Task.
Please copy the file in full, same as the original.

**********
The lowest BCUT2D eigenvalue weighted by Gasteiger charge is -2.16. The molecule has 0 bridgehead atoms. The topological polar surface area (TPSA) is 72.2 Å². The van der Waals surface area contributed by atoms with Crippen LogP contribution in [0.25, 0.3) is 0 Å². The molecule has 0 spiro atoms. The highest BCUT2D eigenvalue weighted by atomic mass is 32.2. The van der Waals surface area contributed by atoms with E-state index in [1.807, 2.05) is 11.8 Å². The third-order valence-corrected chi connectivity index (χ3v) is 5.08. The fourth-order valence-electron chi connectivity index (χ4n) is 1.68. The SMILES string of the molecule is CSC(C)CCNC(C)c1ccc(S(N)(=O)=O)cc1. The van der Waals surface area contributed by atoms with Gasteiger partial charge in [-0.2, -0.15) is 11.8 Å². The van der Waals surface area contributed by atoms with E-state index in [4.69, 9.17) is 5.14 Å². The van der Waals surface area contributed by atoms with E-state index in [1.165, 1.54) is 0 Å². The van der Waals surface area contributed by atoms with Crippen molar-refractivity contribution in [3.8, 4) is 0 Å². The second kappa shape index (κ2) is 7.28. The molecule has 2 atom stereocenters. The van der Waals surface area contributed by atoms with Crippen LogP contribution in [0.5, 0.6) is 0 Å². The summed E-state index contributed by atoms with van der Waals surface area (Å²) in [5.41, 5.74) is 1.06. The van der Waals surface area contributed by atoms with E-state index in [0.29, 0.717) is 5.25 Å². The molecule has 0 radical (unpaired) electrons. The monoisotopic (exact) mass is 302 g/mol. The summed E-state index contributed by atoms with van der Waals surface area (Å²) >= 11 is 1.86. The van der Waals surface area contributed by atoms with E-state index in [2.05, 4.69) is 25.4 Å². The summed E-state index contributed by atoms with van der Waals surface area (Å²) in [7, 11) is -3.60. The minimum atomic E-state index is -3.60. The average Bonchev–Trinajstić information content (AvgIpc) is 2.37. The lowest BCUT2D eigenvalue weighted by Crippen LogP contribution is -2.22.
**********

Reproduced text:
The lowest BCUT2D eigenvalue weighted by Gasteiger charge is -2.16. The molecule has 0 bridgehead atoms. The topological polar surface area (TPSA) is 72.2 Å². The van der Waals surface area contributed by atoms with Crippen LogP contribution in [0.25, 0.3) is 0 Å². The molecule has 0 spiro atoms. The highest BCUT2D eigenvalue weighted by atomic mass is 32.2. The van der Waals surface area contributed by atoms with E-state index in [1.807, 2.05) is 11.8 Å². The third-order valence-corrected chi connectivity index (χ3v) is 5.08. The fourth-order valence-electron chi connectivity index (χ4n) is 1.68. The SMILES string of the molecule is CSC(C)CCNC(C)c1ccc(S(N)(=O)=O)cc1. The van der Waals surface area contributed by atoms with Gasteiger partial charge in [-0.2, -0.15) is 11.8 Å². The van der Waals surface area contributed by atoms with E-state index in [4.69, 9.17) is 5.14 Å². The van der Waals surface area contributed by atoms with E-state index in [1.165, 1.54) is 0 Å². The van der Waals surface area contributed by atoms with Crippen molar-refractivity contribution in [3.8, 4) is 0 Å². The second kappa shape index (κ2) is 7.28. The molecule has 2 atom stereocenters. The van der Waals surface area contributed by atoms with Crippen LogP contribution in [0.5, 0.6) is 0 Å². The summed E-state index contributed by atoms with van der Waals surface area (Å²) in [5.41, 5.74) is 1.06. The van der Waals surface area contributed by atoms with E-state index in [0.29, 0.717) is 5.25 Å². The molecule has 0 radical (unpaired) electrons. The monoisotopic (exact) mass is 302 g/mol. The summed E-state index contributed by atoms with van der Waals surface area (Å²) >= 11 is 1.86. The van der Waals surface area contributed by atoms with E-state index in [2.05, 4.69) is 25.4 Å². The summed E-state index contributed by atoms with van der Waals surface area (Å²) in [7, 11) is -3.60. The minimum atomic E-state index is -3.60. The average Bonchev–Trinajstić information content (AvgIpc) is 2.37. The lowest BCUT2D eigenvalue weighted by Crippen LogP contribution is -2.22.